Rainbow disconnection 

Leaders of the Gill Foundation say times have changed, much progress has been made in the fight for LGBT equality, and its priority in this tough economy must be giving grants. So its Gay & Lesbian Fund for Colorado, a fixture in Colorado Springs for 15 years, will close its local doors by the end of 2011.

The news came as a shock late last week even inside the organization. Mary Lou Makepeace, the former Springs mayor who has headed the Gay & Lesbian Fund's local office for eight years, says she understands the reasoning. But she also says she wasn't consulted and didn't know the change was coming.

And it's a big change — one that signals the end of an era, as Regina DiPadova can tell you.

In 1991, DiPadova founded Inside/Out Youth Services as a county program offering support for gay, lesbian, bisexual and transgender youth. It was one year before the battle surrounding Amendment 2, an initiative born in the Springs that would have banned any laws meant to offer gays and lesbians the same protections as other citizens. Inside/Out became a magnet for growing hostility toward local LGBT people.

"It was dangerous; it was scary, frightening," DiPadova says. In those days, her answering machine was flooded with threatening messages — not just aimed at her, but at the children she counseled. Some were death threats; she remembers being afraid to ride her bike back and forth to work.

A few years later, with the conflict still red-hot, DiPadova transitioned her group into an independent nonprofit, and moved into a building with several other LGBT nonprofits, including the brand-new Gay & Lesbian Fund for Colorado.

A big impact

In the mid-1990s, the Gill Foundation had just been founded by multimillionaire and Denver gay man Tim Gill to give grants to LGBT nonprofits. Gill created the Gay & Lesbian Fund as a foundation branch to help nonprofits in general. He purposely placed it in the heart of the Christian conservative movement, Colorado Springs.

Grants were readily available then, but recipient organizations had to have anti-discrimination clauses that included LGBT people, and they had to prominently hang a "Gay & Lesbian Fund for Colorado" banner at grant-funded events.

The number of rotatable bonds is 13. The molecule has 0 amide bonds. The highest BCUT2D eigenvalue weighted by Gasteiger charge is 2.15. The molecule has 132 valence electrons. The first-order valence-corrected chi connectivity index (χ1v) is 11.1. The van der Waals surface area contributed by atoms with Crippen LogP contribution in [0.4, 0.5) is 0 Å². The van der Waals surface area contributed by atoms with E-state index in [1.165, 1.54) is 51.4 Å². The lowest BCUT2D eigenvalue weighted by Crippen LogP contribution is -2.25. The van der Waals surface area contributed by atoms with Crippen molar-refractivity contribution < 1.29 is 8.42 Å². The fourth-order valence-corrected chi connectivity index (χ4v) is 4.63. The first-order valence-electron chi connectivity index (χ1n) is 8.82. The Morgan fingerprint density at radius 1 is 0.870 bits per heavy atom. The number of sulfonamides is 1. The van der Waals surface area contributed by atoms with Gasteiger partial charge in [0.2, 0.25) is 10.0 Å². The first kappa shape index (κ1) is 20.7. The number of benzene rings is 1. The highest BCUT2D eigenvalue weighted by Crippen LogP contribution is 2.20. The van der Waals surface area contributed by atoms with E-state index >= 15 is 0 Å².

At first, there weren't many takers. Last year, more than 100 applicants had to be turned away.

"It was incredible the way that people at first had a hard time saying 'gay and lesbian,'" says Carolyn Cathey, El Paso County Democratic Party secretary and LGBT activist. "It was so funny. It was like, yep, that's exactly what Tim Gill wanted, was he wanted people to have to say 'gay and lesbian' out loud."

Makepeace says, "I think the legacy, as it were, is it moved Colorado Springs from the epicenter of Amendment 2 to a community that has active dialogue, and that LGBT people and other people can have a voice in this community."

People like DiPadova say they liked just driving by the office at 315 E. Costilla St., and seeing "Gay & Lesbian Fund for Colorado" emblazoned across the front. But inside, it was a lot more. The center hosted thousands of meetings — all for nonprofits, all for free. Most of it was low-key, but important, work. Some of it, however, was a little more memorable.

"One of my favorite memories is the first time I saw county commissioners and City Council candidates there speaking to the gay community," Cathey says of a meeting years ago. "I mean, that was huge."

Time for a change

The trek to equality, of course, isn't over. Recent vandalization of Gay & Lesbian Fund highway signs, an apparent hate-based beating of gay soldiers, and another round of city leaders refusing to support the Pride Parade seem like echoes from the past.

But Gill Foundation CEO Tim Sweeney points to bigger victories to suggest "we're winning the war."

Two decades ago, a poll found that most Coloradans didn't know a gay person. The Gill Foundation notes that a 2010 Greenberg Quinlan Rosner poll found that a majority now do, and 62 percent believe being gay or lesbian should be accepted. The poll also found an even split on support for gay marriage, with 74 percent in favor of some legal recognition.

"You don't need 100 percent to persuade in a movement, you need 51 percent and we're there in Colorado," Makepeace says. "And we're darn near there in Colorado Springs."

That, and a pressing need for more grants, led to a decision by Sweeney and Gill's board to absorb the Gay & Lesbian Fund into its Denver headquarters. It saves up to $1 million a year that can be shoveled into grants.

They haven't decided the Costilla Street building's fate. Sweeney says the local staff of nine will be laid off and given severance packages. Makepeace has also been offered a position as senior adviser but hasn't decided whether to take it, saying she won't leave the Springs.

The closing comes at a time when the foundation's endowment, which stood at around $310 million pre-recession, has dropped to $240 million. Still, Sweeney says the Gay & Lesbian Fund will renew every 2011 grant in 2012, including many in El Paso County.

"We are going to keep an extremely strong presence in El Paso County and Colorado Springs," he says.



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